Higgins said that there are some foods where beer works much better than wine. “Spicy foods and Asian cuisine,” Higgins said, “as well as salads, often work best with beer.”
At Rosemary’s Restaurant in Las Vegas, manager Michael Shetler said: “We first taste the beers to discover their aromas and flavors, and then we pair our foods to them. We look for complex, well-crafted beers. We’ve found that women enjoy these meals and discover beers they didn’t know existed, especially after thinking they didn’t like beer.”

At Rosemary’s, Shetler said that he promotes beer like wine. “We want to turn our customers on to new things, to branch out with beer and fine food. We see ourselves as educating people that there is more out there than regular beer.”

Rosemary’s lists both beer and wine suggestions on the menu for each entrée. “This takes the stuffiness out of a fine dining experience,” Shetler said. “Many people are beer drinkers rather than wine drinkers, so they feel more comfortable knowing that they can order a beer in a fine restaurant and not have to order a wine. It makes them feel at ease.”

Most European brewers have a special glass with their brewery name and logo for their beers. The glasses aren’t chosen randomly, but are meant to compliment specific beers, such as wide-rimmed glasses for Belgian ales, which allow one to best enjoy the unique aromas of these beers.

“Appropriate glassware showcases beer,” Higgins explained, “and it promotes a ritual around the service of these beers.”

Beer Dinners

Beer dinners, from a simple three-course meal to five-course extravaganza, will pair a different beer (or two) with each course, as well as incorporate beer into most or all of the food. These dinners might focus on beers from a specific country, region or the beers from a brewer’s or importer’s portfolio. A guest speaker – the chef, a brewer, an importer or a beer writer – often introduces each course and discusses the beers and how and why they have been paired with the food.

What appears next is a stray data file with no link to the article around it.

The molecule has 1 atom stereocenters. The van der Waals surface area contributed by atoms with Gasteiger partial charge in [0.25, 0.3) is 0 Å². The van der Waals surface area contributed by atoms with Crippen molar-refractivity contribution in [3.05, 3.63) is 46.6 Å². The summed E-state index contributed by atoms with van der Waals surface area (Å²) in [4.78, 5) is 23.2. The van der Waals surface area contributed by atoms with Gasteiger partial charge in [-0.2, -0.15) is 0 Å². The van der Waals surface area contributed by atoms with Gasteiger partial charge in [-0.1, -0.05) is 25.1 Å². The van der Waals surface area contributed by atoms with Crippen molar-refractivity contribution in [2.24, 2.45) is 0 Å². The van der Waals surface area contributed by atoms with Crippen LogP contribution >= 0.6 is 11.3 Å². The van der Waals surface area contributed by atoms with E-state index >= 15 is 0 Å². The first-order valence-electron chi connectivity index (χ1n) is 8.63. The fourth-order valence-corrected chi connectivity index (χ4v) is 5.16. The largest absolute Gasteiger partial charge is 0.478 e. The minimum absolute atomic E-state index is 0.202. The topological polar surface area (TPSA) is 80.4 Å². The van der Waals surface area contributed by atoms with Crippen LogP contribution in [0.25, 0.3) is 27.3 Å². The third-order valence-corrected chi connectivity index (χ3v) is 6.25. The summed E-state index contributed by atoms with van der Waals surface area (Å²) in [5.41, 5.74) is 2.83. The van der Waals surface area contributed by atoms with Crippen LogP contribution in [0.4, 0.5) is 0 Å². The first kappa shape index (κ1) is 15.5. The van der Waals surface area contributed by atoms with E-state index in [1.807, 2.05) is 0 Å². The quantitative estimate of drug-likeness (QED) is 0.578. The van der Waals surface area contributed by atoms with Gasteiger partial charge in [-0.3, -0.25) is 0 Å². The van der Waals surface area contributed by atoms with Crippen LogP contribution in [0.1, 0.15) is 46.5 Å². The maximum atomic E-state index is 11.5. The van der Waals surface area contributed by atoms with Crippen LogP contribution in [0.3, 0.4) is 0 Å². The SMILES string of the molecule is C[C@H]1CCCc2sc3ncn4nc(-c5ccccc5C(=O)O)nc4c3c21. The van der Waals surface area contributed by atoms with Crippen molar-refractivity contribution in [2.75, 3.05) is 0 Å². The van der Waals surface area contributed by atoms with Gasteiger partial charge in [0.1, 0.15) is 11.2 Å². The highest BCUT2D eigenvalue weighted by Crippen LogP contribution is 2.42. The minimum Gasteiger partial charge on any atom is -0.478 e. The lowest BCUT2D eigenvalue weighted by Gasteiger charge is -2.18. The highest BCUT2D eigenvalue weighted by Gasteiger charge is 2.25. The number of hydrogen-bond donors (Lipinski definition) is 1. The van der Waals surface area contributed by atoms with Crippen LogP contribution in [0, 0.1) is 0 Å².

Shafer said a good ground rule is that light food and light beers pair well, just as heavy food pairs well with heavy beers. He mentioned seafood with lagers and wheat beers; pork, chicken and veal with Vienna lagers; tuna steak with hoppy ales; sauces created with beer reductions; and even beer pancake syrups.

In his kitchen, Higgins said he’ll make a beer sauce marinade, barley smoked seafood, a carbonade braised with dark ale and salmon with a Belgian framboise lambic ale reduction sauce.

Belgian chef Vandaele talked of fois gras with Duchesse de Bourgogne (a Belgian red ale), rabbit with Affligem (a dark Belgian abbey ale), salmon with Duvel (a strong Belgian golden ale), Asian mussels with Hoegaarden (a spicy Belgian wheat ale), shrimp with Rodenbach (a sour Belgian red ale), fish with Hommel ale (a hoppy Belgian ale), sherbet with lambic (a spontaneously fermented, tart Belgian ale) and crème brulée with Petrus Old Brown (a Belgian brown ale.)

At Yamashiro's in Seattle, bar manager Macey Heppner said the chef likes to pair sushi with Ayinger Ur-Weisse (a German dark wheat beer) and honey glazed sirloin with Celebrator (a strong, malty German dopplebock.) “We push better beers through our daily Fresh Sheet,” Heppner said. “We also include beer suggestions on our menu.”
The Drafting Room, a beer destination bar and restaurant in Springhouse, PA, has a cheese board that changes every six weeks, and beers to pair with the cheeses are listed, said bar manager Steve Hayden.

“I can always find a beer that works as well as any wine with any menu item,” Higgins said. “Sometimes better.”